Behavior. The behavior variable was measured by one question that asked how often the respondent asks questions to screen for domestic violence or sexual assault with the clients he or she serves in field placement. The responses were answered on a five-point Likert-type scale from never to always (1-5).

Data Analysis

All data were collected through Zoomerang, an online survey program used to anonymously capture answers to the questions. All answers were recorded in an Excel file, which was imported into SPSS 16.0 for data analysis. All data were thoroughly cleaned and double checked for accuracy. Finally, exploratory factor analyses were completed to create the two variables for attitudes and beliefs; reliability coefficients were calculated for the resulting subscales.

To answer the prevalence research questions, descriptive analyses provided frequencies of the variables included in the study. Additional analyses of variance were run to determine differences between groups on several demographic factors compared to the independent variables. To answer the research questions about the impact of the independent variables (personal and professional experiences, education, and training) on the dependent variables (attitudes, beliefs, and behavior), regression was used to determine strength and direction of the relationships. Gender was not included as part of the regression analysis because the sample was overwhelmingly women (93%).


Table 1 shows the main variables used in analysis. The six items used for personal experiences are listed, with the first three being the indirect experiences and the last three being the direct experiences. Notably, 75% of students in the sample reported having a friend who had been physically or sexually assaulted by a partner. Fifty-seven percent reported a

family member who had experienced physical domestic violence; and 39% had a parent who threatened, pushed, slapped, kicked, or otherwise physically hurt the other parent. Students also reported their direct experiences with violence, including 33% reporting physical domestic violence, 45% reporting sexual touching experiences, and 24% reporting being forced to have sexual intercourse. Professionally, 59% of students reported working or volunteering with victims of domestic violence or sexual assault. When the independent variables of personal, professional, educational, and training experiences were compared with the demographic variables, no significant differences were found among groups.

Descriptive statistics on education and training show the overall results for whether the respondent had taken a course that included something (i.e., section of a course, assignment, readings) about domestic violence or sexual assault and whether she or he had received training. Less than half (48%) had a class that covered domestic violence/sexual assault, and a little more than half (58%) received information, training, or education about domestic violence or sexual assault from a source outside of the social work program.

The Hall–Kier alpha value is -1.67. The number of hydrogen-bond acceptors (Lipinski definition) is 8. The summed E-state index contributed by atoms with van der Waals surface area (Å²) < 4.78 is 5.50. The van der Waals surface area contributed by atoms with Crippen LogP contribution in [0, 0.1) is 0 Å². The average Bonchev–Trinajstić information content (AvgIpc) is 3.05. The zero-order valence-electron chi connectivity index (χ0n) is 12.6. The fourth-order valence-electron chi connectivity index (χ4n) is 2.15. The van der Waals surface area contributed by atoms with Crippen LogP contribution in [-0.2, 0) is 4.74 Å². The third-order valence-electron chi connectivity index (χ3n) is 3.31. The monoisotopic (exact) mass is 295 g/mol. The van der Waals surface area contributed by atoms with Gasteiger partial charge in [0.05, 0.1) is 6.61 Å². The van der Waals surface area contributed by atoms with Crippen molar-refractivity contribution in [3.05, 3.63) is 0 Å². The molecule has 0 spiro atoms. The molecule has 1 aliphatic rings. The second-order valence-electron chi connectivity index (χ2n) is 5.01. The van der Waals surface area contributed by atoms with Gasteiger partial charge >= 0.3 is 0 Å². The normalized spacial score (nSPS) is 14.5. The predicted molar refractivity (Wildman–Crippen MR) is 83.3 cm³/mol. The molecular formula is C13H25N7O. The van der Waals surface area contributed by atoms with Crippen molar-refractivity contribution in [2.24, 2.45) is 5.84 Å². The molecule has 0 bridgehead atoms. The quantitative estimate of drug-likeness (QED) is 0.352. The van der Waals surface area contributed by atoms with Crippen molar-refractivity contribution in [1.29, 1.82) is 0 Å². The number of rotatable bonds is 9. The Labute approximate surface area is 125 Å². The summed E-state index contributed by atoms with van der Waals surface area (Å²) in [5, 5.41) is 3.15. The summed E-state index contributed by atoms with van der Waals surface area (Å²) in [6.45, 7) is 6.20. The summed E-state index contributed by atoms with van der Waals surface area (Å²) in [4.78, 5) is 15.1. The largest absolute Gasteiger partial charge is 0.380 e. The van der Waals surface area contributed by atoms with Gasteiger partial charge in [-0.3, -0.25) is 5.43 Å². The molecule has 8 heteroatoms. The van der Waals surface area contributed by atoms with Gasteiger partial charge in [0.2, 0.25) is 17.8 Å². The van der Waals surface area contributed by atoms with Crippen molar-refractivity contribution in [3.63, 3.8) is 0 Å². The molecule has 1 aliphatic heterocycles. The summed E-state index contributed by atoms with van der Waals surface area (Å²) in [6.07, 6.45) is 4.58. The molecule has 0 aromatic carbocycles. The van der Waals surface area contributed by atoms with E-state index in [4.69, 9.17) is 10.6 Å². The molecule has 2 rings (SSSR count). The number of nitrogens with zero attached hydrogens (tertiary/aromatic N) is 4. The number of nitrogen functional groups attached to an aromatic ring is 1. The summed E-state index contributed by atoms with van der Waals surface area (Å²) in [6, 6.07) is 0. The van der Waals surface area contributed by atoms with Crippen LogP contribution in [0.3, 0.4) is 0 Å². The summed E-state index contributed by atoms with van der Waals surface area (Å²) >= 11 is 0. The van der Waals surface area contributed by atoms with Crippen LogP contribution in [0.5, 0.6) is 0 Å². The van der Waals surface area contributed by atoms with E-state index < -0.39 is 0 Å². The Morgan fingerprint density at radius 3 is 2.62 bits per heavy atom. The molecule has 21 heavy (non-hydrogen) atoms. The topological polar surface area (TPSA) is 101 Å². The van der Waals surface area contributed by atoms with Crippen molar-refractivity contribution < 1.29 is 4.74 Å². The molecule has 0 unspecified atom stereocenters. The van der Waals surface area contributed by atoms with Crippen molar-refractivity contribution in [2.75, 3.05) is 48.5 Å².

Results for frequency of screening indicate a range of responses as to how often MSW students screen for victims of domestic violence or sexual assault. Forty-four percent of students never or rarely screened for violence compared to the 40% who screened frequently or all of the time. The results of the Blame Scale indicate a mean of 1.69 (SD=.45) on a 5-point Likert scale with 1 representing strongly disagree with blaming attitudes. The Myth Scale has a mean of 2.26 (SD=.73) with similar 5-point Likert scale questions.

The results of the regression analysis indicate some of the relationships between independent and dependent variables are significant. Table 2 reports both the standardized and unstandardized coefficients. For attitudes, MSW education, training, and professional experiences were the best predictors of the dependent variables. As MSW education, training, or professional experiences increased, blaming attitudes decreased. The adjusted [R.sup.2] for attitudes was .08, or 8% of the variance was explained by the model.

Professional experience, training, and age were significant predictors for beliefs. All had a negative impact on beliefs, indicating that as professional experience, training, or age increased, the belief in myths about victims decreased. The adjusted [R.sup.2] for beliefs was .10, or the model explained 10% of the variance.

For the behavior of frequency of screening, indirect personal experience, professional experience, and MSW education were significant. All three variables are positively correlated with the dependent variable. As indirect personal experience, professional experience, and MSW education increased, the frequency of screening for victims of domestic violence and sexual assault increased. The adjusted [R.sup.2] for behavior was .13, or the model explained 13% of the variance.